DRM Prevents AppleTV From Working On Some Hardware

from the thank-you,-DRM dept

Kevin Stapp writes "The infinite wisdom of the entertainment industry has decided to place DRM on AppleTV downloads that can make the content incompatible with many hardware configurations. If your hardware doesn't support HDCP you can't watch content you legitimately rented via AppleTV. Now that's a great way to treat a PAYING customer." This seems to happen all too frequently these days. DRM isn't being used to prevent copying, but it sure does make life a lot more difficult for users. Whatever happened to Steve Jobs being against DRM? Oh, right, that was only for music, not video.


Reader Comments (rss)

(Flattened / Threaded)

  1.  
    icon
    Eric Aitala (profile), Feb 27th, 2008 @ 7:28pm

    In other news...

    ... my Honda Civic will not run on diesel fuel.

    Did anyone not notice the guy in question had a computer monitor hooked up to his AppleTV? And that the tech specs for Apple TV list a requirement for HDMI ??

    http://www.apple.com/appletv/specs.html

    While one can debate the 'merits' and drawbacks of DRM, this problem is due to not paying attention.... RTFM

    Eric

     

    reply to this | link to this | view in thread ]

  2.  
    identicon
    Rickler, Feb 27th, 2008 @ 7:40pm

    This just in: HDMI =! HDCP

    HDCP even works with DVI.

    http://en.wikipedia.org/wiki/HDCP
    The more you know.

     

    reply to this | link to this | view in thread ]

  3.  
    identicon
    Hellsvilla, Feb 27th, 2008 @ 7:44pm

    wow, how lame

    I read the /specs page, and noticed immediately that HDMI is listed as a requirement, with a tiny footnote (7).

    So you go searching for that 7 in tiny light grey print at the bottom of the page and there it lists that HDCP is required. WTF?

    That is not acceptable.

     

    reply to this | link to this | view in thread ]

  4.  
    identicon
    Bryan Young, Feb 27th, 2008 @ 8:09pm

    Duh

    That's why it's called 'AppleTV' not 'AppleMonitor'.

    The rentals work just fine with an analog component signal.

     

    reply to this | link to this | view in thread ]

  5.  
    identicon
    bob, Feb 27th, 2008 @ 8:18pm

    Ridiculous

    This is just going to create more pirates. Arrgh!

    This mean I got to go out and buy a new TV/monitor with HDCP just so I can watch some of some content from the AppleTV. Pfft. Sorry Apple, I already got my 42inch glossy widescreen and a 20inch glossy wide monitor. That's another reason why the AppleTV sucks.

    And the root of all this evil is that consumers are too idiotic to tell Apple to shove it in their anus and some of the other products that Apple makes (iMac - buy a new monitor every time you buy a new computer), but I am!

    Screw you Apple. NO MORE OF YOUR SHENANIGANS!

     

    reply to this | link to this | view in thread ]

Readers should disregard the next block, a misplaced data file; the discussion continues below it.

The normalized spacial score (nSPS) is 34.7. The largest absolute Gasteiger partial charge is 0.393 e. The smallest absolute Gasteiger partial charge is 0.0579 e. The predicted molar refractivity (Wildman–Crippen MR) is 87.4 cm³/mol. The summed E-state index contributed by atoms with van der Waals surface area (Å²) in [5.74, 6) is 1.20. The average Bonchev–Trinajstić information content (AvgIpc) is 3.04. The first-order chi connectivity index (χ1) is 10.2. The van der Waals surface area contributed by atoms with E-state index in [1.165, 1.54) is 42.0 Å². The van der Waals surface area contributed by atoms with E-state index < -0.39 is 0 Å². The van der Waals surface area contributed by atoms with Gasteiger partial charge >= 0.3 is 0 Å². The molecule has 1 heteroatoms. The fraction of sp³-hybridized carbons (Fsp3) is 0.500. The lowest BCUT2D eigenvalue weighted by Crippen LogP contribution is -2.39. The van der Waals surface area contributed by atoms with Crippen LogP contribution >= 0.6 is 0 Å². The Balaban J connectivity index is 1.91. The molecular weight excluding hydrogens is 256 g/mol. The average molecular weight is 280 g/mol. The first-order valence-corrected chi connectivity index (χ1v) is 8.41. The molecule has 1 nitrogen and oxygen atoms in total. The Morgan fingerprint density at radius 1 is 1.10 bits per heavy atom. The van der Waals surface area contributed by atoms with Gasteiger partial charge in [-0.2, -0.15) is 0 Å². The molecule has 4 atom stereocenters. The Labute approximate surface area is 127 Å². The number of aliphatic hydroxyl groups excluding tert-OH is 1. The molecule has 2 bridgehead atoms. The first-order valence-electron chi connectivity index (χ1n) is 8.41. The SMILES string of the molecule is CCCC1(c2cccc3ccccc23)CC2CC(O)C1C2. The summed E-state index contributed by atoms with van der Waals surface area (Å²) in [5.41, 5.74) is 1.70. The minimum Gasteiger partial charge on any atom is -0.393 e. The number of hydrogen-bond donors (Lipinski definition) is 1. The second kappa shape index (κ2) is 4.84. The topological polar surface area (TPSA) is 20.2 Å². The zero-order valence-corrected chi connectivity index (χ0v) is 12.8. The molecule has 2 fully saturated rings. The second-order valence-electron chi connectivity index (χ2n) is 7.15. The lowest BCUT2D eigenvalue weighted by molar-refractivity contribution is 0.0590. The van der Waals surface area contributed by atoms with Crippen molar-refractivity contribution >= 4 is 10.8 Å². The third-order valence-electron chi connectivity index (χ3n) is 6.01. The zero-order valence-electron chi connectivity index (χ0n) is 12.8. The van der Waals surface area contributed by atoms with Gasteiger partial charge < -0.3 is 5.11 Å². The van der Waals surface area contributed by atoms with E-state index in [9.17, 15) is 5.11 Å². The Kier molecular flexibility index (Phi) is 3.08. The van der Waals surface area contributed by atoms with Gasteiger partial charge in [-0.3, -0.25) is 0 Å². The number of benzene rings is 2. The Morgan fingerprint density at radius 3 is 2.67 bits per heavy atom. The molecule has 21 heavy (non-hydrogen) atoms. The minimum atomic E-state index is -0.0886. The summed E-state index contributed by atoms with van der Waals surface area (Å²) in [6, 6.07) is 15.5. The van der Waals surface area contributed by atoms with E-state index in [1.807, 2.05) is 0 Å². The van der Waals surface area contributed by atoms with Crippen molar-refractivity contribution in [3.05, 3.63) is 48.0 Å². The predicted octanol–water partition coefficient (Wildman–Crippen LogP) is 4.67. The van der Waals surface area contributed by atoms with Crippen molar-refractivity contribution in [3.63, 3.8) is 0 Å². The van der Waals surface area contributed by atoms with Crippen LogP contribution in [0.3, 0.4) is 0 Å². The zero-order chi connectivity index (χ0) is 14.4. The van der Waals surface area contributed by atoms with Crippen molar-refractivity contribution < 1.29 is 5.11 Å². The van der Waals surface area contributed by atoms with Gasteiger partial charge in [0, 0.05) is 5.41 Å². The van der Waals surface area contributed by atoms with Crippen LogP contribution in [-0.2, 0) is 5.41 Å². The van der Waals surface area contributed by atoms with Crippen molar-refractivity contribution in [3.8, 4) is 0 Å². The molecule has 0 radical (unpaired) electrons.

6.  
    identicon
    Freedom, Feb 27th, 2008 @ 8:21pm

    DRM - PriceLess :)

    In the end, someone will still find a way to copy the movie and put it up via BT and other means. So all the extra protection (i.e. requiring an interface with HDCP support) does is reduce your potential client base.

    Knowing that you can't prevent 100% of the people from making an un-authorized copy no matter how much protection is used, why even bother if all it will do is reduce your client base/potential and increase your support and product costs?

    People just want a KIS type solution and the majority of them will more than happily pay for it as long as it is easier than the alternative. The #1 reason people download stuff from BT and the like is because they can get the material without DRM restrictions. If your business model means that you pay for something and get a more restrictive product than you are doing something fundementally wrong.

    Bottom line - make it easier for the consumer - not harder!

     

    reply to this | link to this | view in thread ]

  7.  
    identicon
    Buzz, Feb 27th, 2008 @ 8:32pm

    Oh the irony

    I still find it amazing that DRM's purpose is to stop piracy, but it fails at exactly that.

     

    reply to this | link to this | view in thread ]

  8.  
    identicon
    Pete, Feb 27th, 2008 @ 9:13pm

    All the fuss!

    I can't believe people complaining about what a product is not supposed to do.

    Yesterday I saw a fellow purchase a Toshiba DVD recorder explaining to me his intention to recored HD programing from his cable provider, not knowing the recorder does not record HD.
    Apple TV has been out for a year now. Go to the Apple store and ask them about your configuration or intention on how to use the product before you buy it. Eric (the first poster) is right.

     

    reply to this | link to this | view in thread ]

  9.  
    identicon
    Mike Coop, Feb 27th, 2008 @ 9:44pm

    Actually, the article is totally accurate...

    Nothing to see here. This isn't a discussion about digital rights management (DRM), which protects files. This is a discussion about high bandwidth digital content protection (HDCP), which is the link protection used on HDMI and DVI, and is also available on DisplayPort. If you're playing out high definition content (720p/1080i/1080p) on an HDMI interface, the source and the sink (display) need to be able to properly negotiate protection of the link to allow the content to play. No HDCP, no content playback.

    TFA is accurate...and, the author also points out that one can view the content via the analog hole by using component (analog) connectivity.

    To the earlier post that HDMI=HDCP, not exactly. Retailers are selling upconverting DVD players by the truckload. These devices play out existing (standard definition) content via an HDMI port, but do NOT utilize HDCP. Upconverting DVD players have a scaler which takes the original SD DVD (480i on NTSC, 576i on PAL/SECAM) and converts the output to 720p/1080i/1080p for output to a display. The player and the display can be connected via HDMI or DVI, and do *not* require HDCP to function, since the source content is *not* in high definition. Plus, at ~$79 (here in the U.S.) for a decent upconverting DVD player, this was the path of least resistance for the vast majority of consumers prior to Blu-ray emerging victorious in the format war.